Sir Edwin Evans (1855-4 April 1928) was an estate agent and local politician.

Born in Kentish Town, he moved to the expanding suburbs of south London where he established his auctioneering business, eventually settling in Battersea.

He became active in Conservative politics, and in 1910 was selected by the the Municipal Reform Party to contest elections to the London County Council. He failed to be elected on that occasion, and also declined the offer of standing for parliament.

Instead he became involved in extra-parliamentary activities opposing the budgetary policies of the liberal government, in particular the introduction of Capital Gains Tax. He was a founder member of the Land Union, and president of the Protection of Property Association (POPA). In 1910 he was appointed to the board of the Stepney and Suburban Building Society, a post he held until his death.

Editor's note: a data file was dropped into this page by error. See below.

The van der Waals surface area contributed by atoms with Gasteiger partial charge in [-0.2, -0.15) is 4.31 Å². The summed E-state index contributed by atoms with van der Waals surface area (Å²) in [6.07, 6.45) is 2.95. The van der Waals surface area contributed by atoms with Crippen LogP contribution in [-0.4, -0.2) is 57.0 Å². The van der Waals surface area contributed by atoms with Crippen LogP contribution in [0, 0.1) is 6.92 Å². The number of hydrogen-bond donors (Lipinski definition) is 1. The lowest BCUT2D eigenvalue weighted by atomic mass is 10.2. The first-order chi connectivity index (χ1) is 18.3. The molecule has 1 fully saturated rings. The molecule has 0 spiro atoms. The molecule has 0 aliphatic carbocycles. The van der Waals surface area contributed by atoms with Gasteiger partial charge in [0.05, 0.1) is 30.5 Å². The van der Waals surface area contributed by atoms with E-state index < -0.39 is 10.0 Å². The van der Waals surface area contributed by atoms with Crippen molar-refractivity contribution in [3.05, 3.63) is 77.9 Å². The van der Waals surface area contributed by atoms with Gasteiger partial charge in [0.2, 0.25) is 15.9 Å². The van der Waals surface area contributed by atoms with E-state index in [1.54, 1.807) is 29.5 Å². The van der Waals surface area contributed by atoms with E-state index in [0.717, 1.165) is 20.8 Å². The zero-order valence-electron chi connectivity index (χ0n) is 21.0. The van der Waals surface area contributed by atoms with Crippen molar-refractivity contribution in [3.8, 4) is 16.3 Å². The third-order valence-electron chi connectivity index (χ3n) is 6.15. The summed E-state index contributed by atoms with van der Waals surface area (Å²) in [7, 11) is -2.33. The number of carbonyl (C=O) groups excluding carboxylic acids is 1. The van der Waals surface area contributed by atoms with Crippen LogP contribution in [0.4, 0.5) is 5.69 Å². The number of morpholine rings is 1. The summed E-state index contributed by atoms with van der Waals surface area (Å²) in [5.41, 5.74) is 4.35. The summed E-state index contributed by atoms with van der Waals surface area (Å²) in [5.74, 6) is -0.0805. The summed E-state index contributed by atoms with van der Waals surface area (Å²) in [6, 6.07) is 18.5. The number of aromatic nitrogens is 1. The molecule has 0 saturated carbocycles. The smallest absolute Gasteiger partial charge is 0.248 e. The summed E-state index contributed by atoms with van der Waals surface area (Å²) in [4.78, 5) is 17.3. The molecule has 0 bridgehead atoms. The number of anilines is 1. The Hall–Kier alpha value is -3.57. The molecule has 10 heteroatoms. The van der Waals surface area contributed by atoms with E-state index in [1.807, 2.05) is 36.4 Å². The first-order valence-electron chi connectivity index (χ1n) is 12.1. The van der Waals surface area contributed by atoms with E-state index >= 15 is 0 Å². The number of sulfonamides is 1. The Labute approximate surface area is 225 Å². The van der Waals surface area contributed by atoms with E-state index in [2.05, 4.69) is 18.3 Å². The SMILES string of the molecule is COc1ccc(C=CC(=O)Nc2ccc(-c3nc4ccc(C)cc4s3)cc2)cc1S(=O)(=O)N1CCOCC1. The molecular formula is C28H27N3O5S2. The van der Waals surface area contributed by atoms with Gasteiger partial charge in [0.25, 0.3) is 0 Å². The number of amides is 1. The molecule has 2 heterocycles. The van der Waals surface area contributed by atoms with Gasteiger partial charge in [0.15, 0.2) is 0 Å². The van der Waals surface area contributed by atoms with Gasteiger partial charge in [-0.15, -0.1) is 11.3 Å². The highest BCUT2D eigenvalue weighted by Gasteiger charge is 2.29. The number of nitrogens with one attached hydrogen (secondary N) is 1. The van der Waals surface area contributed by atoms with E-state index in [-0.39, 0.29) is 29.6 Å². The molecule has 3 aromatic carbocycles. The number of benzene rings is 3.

In 1913 he was elected to the county council as a Municipal Reform Party councillor representing Wandsworth. During the First World War he was a member of the council's Parks, Smallholdings and Allotments Standing Committee which oversaw the use of public spaces for the production of food.

In 1919 he was re-elected to the county council as a councillor for Battersea South, holding the seat until 1925. In that year, at the age of 70, he retired from the council and from the presidency of POPA.

In 1927 he was knighted for “political and public services in Battersea”.

The Wikipedia page is [1] and some further information here [2].